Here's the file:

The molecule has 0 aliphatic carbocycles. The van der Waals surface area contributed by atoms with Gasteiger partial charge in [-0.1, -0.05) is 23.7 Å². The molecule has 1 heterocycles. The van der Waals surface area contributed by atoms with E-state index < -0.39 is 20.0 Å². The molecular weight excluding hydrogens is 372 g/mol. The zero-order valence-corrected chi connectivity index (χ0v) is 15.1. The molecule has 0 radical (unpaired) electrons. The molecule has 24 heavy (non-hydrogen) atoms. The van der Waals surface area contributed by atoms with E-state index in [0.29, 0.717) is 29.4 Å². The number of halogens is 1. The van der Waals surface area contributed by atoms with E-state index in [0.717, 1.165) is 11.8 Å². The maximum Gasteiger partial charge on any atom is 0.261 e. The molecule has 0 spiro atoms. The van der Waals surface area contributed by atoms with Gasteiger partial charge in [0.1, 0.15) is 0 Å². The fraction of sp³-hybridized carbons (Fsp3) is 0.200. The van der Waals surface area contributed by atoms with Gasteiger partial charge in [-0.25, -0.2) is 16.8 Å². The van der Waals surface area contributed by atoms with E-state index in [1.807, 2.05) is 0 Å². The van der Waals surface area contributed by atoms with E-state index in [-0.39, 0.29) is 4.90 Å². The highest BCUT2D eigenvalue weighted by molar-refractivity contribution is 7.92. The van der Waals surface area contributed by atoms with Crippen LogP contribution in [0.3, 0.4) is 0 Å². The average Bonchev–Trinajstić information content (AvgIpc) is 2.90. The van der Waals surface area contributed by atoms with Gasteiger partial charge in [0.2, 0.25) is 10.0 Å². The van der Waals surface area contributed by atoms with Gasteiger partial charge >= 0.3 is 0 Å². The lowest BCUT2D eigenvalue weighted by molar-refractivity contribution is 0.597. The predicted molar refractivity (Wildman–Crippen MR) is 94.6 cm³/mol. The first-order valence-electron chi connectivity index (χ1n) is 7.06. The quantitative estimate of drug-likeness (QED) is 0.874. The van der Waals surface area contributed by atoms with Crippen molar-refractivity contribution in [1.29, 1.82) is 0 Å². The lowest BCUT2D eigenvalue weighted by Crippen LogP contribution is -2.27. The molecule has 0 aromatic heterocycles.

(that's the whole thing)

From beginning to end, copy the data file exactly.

The molecule has 0 aliphatic carbocycles. The van der Waals surface area contributed by atoms with Gasteiger partial charge in [-0.1, -0.05) is 23.7 Å². The molecule has 1 heterocycles. The van der Waals surface area contributed by atoms with E-state index < -0.39 is 20.0 Å². The molecular weight excluding hydrogens is 372 g/mol. The zero-order valence-corrected chi connectivity index (χ0v) is 15.1. The molecule has 0 radical (unpaired) electrons. The molecule has 24 heavy (non-hydrogen) atoms. The van der Waals surface area contributed by atoms with E-state index in [0.29, 0.717) is 29.4 Å². The number of halogens is 1. The van der Waals surface area contributed by atoms with E-state index in [0.717, 1.165) is 11.8 Å². The maximum Gasteiger partial charge on any atom is 0.261 e. The molecule has 0 spiro atoms. The van der Waals surface area contributed by atoms with Gasteiger partial charge in [0.1, 0.15) is 0 Å². The fraction of sp³-hybridized carbons (Fsp3) is 0.200. The van der Waals surface area contributed by atoms with Gasteiger partial charge in [-0.25, -0.2) is 16.8 Å². The van der Waals surface area contributed by atoms with E-state index in [1.807, 2.05) is 0 Å². The van der Waals surface area contributed by atoms with E-state index in [-0.39, 0.29) is 4.90 Å². The highest BCUT2D eigenvalue weighted by molar-refractivity contribution is 7.92. The van der Waals surface area contributed by atoms with Crippen LogP contribution in [0.3, 0.4) is 0 Å². The average Bonchev–Trinajstić information content (AvgIpc) is 2.90. The van der Waals surface area contributed by atoms with Gasteiger partial charge in [0.2, 0.25) is 10.0 Å². The van der Waals surface area contributed by atoms with Gasteiger partial charge >= 0.3 is 0 Å². The lowest BCUT2D eigenvalue weighted by molar-refractivity contribution is 0.597. The predicted molar refractivity (Wildman–Crippen MR) is 94.6 cm³/mol. The first-order valence-electron chi connectivity index (χ1n) is 7.06. The quantitative estimate of drug-likeness (QED) is 0.874. The van der Waals surface area contributed by atoms with Crippen molar-refractivity contribution in [1.29, 1.82) is 0 Å². The lowest BCUT2D eigenvalue weighted by Crippen LogP contribution is -2.27. The molecule has 0 aromatic heterocycles.